Jacksonville considers ban on collection bins
by Paige Rentz
Apr 27, 2012 | 4269 views |  0 comments | 10 10 recommendations | email to a friend | print
JACKSONVILLE — The city of Jacksonville may be putting a lid on the use of unmanned collection bins within the city.

Mayor Johnny Smith said his goal is to have something for the members of the City Council to review and discuss by the time the council meets on May 14.

“I got the feeling that it’s going in the direction that they don’t want [the bins],” he said. “After hearing what I heard, I’m kind of thinking that’s the direction I need to head in myself.”

The unmanned collection bins scattered across the county typically support charities with the donation of clothes and shoes. However, residents often use the bins as a convenient place to dump a myriad of unwanted household items, creating an unsightly roadside attraction that city staff hope to more closely regulate, according to Building Inspector Mark Williams.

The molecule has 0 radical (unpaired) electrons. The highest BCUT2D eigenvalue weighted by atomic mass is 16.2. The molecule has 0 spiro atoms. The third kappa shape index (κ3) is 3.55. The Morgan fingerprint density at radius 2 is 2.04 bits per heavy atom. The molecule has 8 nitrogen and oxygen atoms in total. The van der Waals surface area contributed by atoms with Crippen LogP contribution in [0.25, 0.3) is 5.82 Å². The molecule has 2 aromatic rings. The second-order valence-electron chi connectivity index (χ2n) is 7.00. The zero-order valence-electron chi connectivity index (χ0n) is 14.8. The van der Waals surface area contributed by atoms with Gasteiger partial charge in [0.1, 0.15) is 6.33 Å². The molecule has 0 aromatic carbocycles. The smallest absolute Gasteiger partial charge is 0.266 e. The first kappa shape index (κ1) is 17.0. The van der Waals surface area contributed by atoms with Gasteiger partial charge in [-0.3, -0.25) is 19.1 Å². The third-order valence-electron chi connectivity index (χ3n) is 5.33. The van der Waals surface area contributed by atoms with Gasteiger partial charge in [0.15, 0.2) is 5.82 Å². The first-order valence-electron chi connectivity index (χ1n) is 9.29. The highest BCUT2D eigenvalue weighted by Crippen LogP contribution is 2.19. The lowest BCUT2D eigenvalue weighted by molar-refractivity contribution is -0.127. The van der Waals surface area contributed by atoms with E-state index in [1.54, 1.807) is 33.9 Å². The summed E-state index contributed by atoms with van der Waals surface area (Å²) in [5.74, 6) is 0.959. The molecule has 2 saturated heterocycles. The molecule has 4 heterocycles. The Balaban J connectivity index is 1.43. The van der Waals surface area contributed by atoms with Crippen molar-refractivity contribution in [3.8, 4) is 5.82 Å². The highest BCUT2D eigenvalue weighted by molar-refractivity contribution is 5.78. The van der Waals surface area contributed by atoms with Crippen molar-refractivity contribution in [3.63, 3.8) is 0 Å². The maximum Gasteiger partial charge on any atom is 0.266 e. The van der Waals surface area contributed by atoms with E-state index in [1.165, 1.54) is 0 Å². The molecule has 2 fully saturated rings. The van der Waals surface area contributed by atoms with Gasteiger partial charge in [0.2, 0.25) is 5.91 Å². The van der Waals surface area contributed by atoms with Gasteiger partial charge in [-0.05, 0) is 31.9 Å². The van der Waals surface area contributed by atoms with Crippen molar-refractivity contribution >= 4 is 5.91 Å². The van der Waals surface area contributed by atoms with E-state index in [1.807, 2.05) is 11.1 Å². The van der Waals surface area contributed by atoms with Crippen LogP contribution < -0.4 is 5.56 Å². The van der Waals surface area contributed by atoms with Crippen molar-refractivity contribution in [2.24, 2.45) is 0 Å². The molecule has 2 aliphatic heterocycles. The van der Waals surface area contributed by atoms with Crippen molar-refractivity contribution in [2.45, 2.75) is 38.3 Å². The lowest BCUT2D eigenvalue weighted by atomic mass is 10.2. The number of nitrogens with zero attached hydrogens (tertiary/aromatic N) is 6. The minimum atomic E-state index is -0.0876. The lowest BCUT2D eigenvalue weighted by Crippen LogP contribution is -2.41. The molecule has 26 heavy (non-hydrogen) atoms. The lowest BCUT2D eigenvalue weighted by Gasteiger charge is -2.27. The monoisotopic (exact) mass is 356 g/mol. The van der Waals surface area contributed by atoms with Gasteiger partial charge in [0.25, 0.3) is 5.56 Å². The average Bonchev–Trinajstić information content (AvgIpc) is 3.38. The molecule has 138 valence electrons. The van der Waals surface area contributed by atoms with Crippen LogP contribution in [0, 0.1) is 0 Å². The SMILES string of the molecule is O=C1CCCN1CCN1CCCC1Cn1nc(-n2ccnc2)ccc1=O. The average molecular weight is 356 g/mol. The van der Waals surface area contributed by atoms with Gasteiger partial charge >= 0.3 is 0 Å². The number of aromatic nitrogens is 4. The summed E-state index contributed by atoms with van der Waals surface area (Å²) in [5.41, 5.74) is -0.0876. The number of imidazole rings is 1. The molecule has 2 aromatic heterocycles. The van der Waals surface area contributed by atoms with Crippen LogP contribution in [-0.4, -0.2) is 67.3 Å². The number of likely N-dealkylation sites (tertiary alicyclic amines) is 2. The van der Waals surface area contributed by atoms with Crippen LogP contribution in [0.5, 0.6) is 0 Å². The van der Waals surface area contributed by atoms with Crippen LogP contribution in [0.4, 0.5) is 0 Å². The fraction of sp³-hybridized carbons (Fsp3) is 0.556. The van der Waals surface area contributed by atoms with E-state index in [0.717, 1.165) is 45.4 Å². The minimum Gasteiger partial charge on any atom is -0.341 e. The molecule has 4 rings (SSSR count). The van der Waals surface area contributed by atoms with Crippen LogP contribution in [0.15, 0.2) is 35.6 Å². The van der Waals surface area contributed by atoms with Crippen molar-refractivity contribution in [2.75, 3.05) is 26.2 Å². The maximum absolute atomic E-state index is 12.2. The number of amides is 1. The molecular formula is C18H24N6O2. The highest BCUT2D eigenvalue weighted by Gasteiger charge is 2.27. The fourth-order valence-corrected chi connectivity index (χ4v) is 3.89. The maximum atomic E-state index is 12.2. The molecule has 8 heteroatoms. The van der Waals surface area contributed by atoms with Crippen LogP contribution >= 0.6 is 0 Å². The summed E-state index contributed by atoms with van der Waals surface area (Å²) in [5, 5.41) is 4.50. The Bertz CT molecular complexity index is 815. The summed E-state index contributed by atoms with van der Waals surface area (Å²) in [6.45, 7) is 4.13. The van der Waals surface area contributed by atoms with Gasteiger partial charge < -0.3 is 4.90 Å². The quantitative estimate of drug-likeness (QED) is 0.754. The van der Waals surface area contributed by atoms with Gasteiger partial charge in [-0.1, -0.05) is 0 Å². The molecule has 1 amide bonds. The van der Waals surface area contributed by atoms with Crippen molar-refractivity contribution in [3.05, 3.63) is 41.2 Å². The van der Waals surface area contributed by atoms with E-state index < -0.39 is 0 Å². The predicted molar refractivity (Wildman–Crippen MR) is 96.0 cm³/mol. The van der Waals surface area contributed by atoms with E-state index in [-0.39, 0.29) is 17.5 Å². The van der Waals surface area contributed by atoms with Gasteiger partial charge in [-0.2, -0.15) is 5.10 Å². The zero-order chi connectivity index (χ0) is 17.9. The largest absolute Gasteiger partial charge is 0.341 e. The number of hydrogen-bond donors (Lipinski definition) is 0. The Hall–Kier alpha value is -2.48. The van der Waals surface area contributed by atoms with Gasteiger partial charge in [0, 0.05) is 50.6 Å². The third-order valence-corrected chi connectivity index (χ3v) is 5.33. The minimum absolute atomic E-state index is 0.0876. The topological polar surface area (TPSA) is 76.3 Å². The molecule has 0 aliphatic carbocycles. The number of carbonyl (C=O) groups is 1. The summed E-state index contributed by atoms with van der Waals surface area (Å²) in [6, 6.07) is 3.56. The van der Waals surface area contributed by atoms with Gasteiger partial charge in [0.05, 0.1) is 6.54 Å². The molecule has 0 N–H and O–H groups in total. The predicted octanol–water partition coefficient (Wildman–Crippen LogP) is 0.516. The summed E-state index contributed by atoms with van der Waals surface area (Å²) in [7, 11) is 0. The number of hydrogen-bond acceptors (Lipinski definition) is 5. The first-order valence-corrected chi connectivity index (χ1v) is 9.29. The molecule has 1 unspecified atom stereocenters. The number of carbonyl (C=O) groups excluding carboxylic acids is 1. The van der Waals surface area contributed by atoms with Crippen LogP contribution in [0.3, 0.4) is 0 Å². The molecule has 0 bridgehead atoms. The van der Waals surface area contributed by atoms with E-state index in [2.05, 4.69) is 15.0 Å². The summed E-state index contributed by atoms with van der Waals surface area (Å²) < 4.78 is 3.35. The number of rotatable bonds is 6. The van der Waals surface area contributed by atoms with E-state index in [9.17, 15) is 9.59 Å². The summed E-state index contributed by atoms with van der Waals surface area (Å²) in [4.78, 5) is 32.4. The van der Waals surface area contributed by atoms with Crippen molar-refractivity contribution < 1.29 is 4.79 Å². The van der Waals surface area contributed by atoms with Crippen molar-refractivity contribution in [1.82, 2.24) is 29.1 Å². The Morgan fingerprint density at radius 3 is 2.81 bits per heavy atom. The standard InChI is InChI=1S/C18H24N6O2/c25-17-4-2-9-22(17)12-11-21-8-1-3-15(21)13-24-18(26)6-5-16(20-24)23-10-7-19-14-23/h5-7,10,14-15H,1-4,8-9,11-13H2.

But it’s not always the charities themselves that have to deal with the problems arising from the bins: Clothing collection and thrift stores have become a significant for-profit industry, even in support of the charities with whom they work.

Williams said the problem in Jacksonville was brought to the city’s attention when a nearby business filed a complaint that its sign was being blocked by the Kingdom Boxes in the Food Outlet parking lot on Pelham Road South. City staff went to investigate the complaint on April 17: They found that not only were the bins in a prominent location, they were surrounded by boxes and furniture stacked on the ground.

“It kind of looked like a dumpster,” Williams said.

He said the bins at that time were violating four different city provisions, including failure to have a building or sign permit, accumulation of junk and not going before the city’s Planning Commission. When the building inspector approached the owner, he said everything was cleaned up immediately and the boxes were moved.

With the varied ordinances, enforcement was somewhat complicated, so Williams approached the council with a list of ways to possibly regulate the unattended bins more closely.